A while ago the Lord convicted me that I do a great job at preparing sermons without His help. Sure, I use the Bible as my main source of influence and focus. Sure, I think about the welfare of His people. And of course I create an outline filled with Scripture, some Greek words, and of course, the pastor jokes! However, I did all of this without much prayer (if any), and without humbling myself before the Lord.
You may be a more holy sermon preparer than I am, but if I were to be honest, I was not seeking the Lord. I was just trying to deliver a great message. Yet, isn’t this my main job as a pastor? In Acts 6:4 the apostles went as far to say that they shouldn’t even serve tables because they needed to “devote [themselves] to prayer and to the ministry of the word.” When Moses would receive a word from the Lord and deliver it to his people, he would always “purify himself” and “meet the Lord face to face” first (i.e. Ex. 3:2-6, 19:10-25, 33:11-23). This is actually the norm rather than the exception in Scripture. You purify yourself, meet with God, and then tell His people what He says.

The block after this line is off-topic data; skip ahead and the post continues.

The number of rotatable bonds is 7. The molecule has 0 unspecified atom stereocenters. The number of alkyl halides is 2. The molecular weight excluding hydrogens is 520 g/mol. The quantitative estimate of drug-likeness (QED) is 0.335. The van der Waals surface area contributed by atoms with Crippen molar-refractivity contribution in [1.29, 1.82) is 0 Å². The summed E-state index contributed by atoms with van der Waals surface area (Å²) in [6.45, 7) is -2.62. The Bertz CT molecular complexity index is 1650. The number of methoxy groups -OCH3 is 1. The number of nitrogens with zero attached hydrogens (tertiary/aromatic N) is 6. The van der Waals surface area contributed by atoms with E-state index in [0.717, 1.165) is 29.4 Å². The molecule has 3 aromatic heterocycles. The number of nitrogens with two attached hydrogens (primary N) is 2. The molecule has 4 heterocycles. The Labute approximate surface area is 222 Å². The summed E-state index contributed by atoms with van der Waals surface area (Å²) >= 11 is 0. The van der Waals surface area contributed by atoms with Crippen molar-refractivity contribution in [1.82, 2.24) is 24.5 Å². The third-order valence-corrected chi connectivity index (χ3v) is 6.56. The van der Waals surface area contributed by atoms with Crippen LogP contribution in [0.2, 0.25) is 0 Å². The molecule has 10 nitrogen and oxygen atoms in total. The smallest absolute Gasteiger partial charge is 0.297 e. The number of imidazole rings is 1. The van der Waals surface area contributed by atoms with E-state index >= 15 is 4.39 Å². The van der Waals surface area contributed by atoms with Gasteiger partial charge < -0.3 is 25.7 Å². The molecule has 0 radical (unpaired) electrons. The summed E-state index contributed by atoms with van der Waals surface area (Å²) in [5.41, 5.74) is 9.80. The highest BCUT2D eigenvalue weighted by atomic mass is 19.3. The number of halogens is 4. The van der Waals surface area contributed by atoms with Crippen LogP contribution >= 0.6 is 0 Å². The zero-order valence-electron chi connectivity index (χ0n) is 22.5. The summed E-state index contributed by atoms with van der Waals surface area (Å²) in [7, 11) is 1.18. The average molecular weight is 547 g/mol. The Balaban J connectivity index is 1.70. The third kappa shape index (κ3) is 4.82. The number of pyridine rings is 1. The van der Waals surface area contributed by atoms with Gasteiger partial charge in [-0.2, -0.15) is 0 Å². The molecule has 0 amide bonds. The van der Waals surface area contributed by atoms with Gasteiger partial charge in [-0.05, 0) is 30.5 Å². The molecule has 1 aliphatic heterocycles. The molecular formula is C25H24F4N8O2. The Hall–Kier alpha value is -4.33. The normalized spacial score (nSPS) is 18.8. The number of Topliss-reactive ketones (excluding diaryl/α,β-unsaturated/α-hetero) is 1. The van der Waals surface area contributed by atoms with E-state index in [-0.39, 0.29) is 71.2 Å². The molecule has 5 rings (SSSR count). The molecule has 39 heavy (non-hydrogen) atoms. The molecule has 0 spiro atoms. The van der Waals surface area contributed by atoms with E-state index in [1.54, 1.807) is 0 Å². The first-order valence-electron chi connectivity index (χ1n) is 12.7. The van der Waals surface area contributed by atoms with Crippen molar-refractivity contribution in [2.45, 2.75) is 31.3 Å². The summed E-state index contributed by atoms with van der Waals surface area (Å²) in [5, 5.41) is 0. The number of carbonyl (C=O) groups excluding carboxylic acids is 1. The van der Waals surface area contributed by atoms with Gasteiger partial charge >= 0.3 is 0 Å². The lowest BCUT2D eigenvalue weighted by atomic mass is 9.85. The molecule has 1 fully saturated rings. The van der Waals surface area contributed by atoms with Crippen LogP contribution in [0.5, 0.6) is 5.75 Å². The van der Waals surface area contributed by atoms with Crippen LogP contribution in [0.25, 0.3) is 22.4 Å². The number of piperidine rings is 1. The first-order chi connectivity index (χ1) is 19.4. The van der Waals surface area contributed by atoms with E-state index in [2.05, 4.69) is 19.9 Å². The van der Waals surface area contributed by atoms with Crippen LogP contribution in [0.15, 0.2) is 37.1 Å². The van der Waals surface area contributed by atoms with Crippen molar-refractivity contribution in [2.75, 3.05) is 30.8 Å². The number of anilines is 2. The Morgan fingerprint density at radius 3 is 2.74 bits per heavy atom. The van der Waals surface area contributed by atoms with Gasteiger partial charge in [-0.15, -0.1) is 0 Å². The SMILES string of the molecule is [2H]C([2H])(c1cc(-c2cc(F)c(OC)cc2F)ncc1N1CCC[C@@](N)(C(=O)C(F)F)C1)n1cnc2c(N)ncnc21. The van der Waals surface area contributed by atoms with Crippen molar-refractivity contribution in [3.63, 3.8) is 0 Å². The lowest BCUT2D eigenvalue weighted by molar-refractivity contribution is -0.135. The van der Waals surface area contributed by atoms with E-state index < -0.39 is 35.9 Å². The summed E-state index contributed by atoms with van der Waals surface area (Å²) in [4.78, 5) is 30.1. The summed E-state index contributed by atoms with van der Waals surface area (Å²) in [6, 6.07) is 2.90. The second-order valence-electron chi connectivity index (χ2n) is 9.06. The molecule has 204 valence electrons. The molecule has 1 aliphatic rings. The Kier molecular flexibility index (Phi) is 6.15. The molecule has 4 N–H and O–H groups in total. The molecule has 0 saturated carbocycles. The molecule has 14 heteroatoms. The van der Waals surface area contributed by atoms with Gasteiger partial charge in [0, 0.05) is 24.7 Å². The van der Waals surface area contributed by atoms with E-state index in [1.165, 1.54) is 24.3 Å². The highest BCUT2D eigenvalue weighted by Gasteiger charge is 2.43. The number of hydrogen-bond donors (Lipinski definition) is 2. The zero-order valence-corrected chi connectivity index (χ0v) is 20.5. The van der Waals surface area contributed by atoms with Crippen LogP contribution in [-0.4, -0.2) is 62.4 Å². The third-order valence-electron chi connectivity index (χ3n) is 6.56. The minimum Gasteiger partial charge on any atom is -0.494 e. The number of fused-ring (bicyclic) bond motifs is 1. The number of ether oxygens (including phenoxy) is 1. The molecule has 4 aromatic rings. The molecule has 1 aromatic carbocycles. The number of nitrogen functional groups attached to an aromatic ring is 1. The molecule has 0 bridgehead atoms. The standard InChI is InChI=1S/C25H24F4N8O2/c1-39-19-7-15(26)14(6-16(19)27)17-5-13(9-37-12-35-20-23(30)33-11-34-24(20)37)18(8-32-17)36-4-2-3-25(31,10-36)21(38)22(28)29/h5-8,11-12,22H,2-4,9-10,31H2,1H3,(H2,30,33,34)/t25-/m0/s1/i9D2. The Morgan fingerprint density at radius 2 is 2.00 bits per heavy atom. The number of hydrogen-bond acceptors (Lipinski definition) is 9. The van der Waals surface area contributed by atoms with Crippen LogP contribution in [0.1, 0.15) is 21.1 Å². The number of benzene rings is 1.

In light of this I made a simple but difficult resolution. Every time I deliver a sermon, I pray for at least 3 hours, specifically about and for the sermon I am preparing—not my own personal time with God or my prayer for the members of The Well. If you are a pastor or you are delivering the Word of God, I would encourage you to do the same. You may have your own form as to how you pray and what you pray, but you need to “prayer prep” before you “sermon prep.” Your tongue is violently wicked and you are held accountable for what you say (Jas. 3:1, 5-8). We do not want to be getting up and saying false or impure things due to not listening to the Lord or humbling ourselves before him.
Since writing this originally a few things have changed that have helped me be more consistent in this, and I have felt lead to pray different things throughout my prep. I hope this helps you prepare for what you are doing for the Lord.
Vertical Prayer Prep (1 Hour Minimum):